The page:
A collaboration with the Italian lighting manufacturer, French designer Philippe Rahm’s Spectral Light combines single-wavelength LEDs to optimize indoor illumination for human – and non-human – well-being.
Last January, lighting manufacturer Artemide contacted architect Philippe Rahm with an urgent request: create a bold new fixture for the opening of Milan Design Week in April. “They knew I was interested in the physiology of light and aspects of human comfort, and they wanted to do a deeper development of an LED,” Rahm explains from his office in Paris. His work often explores such natural phenomena as pressure and evaporation, and his experiments in “radiation” (including a Melatonin Room he installed at SFMoMA) have sought to mimic sunlight and treat seasonal affective disorder. Artemide gave him carte blanche.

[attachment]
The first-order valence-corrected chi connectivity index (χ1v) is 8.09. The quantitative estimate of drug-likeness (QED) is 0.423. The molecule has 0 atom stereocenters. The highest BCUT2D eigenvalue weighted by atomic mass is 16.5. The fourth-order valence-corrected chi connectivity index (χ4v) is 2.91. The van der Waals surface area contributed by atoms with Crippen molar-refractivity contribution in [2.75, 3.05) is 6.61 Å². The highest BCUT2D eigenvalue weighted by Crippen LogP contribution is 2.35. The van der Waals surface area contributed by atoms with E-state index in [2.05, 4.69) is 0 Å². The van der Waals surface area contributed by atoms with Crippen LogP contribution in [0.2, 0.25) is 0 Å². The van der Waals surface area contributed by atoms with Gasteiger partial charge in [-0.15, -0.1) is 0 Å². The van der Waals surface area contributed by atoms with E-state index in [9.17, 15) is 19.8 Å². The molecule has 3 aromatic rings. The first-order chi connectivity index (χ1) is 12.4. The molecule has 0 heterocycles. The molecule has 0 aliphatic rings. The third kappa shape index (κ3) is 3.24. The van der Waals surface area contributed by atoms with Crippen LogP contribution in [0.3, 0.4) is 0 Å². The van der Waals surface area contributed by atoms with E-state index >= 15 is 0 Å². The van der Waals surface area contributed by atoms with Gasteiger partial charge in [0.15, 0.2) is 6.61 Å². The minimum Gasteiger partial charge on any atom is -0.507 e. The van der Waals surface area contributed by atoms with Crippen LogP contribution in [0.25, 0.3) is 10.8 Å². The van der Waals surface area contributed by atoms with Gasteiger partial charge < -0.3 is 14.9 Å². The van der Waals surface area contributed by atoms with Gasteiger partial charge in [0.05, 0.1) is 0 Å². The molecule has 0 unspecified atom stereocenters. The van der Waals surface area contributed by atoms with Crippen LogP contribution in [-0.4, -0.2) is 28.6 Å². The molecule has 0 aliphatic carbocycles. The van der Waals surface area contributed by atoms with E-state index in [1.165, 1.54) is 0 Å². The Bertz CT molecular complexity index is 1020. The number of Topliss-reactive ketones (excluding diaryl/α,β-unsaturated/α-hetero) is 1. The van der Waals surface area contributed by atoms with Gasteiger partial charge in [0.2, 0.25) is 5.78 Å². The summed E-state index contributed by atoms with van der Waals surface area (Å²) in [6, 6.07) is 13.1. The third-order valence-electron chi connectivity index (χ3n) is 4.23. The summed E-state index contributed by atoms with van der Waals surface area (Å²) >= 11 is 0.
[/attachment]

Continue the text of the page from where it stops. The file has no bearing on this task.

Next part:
What he came up with is nothing short of dazzling. Spectral Light looks like a cross between an intergalactic robot and a giant pincushion. When I first saw it, I approached it with a touch of trepidation. It was the luminous centrepiece amid a display of lighting installations at Artemide’s Milan showroom, and it stood out for its rainbow of hues, which I later learned were customized for people, dogs, hamsters, birds and plants – all of which require exposure to particular subsets of the sun’s spectrum to thrive.
The glass globe is punctured by 36 LED tubes inserted into electrical connectors, each representing a single wavelength. Together, they converge at the orb’s core, downcasting a uniform white light. This omits ultraviolet and infrared rays (along with other wavelengths we can’t perceive) for an energy-efficient simulacrum of the sun. The portion of LEDs selected for humans mixes specific wavelengths in green, yellow, and ample blue, which blocks our pineal gland from secreting melatonin to keep us alert through the day and ward off SAD. The rest are combined to benefit pets and plants.
Rahm and Artemide are now developing the prototype into a product in many versions, from pendants to table lamps, and they hope to bring their energy-efficient, healthful light to market within a year.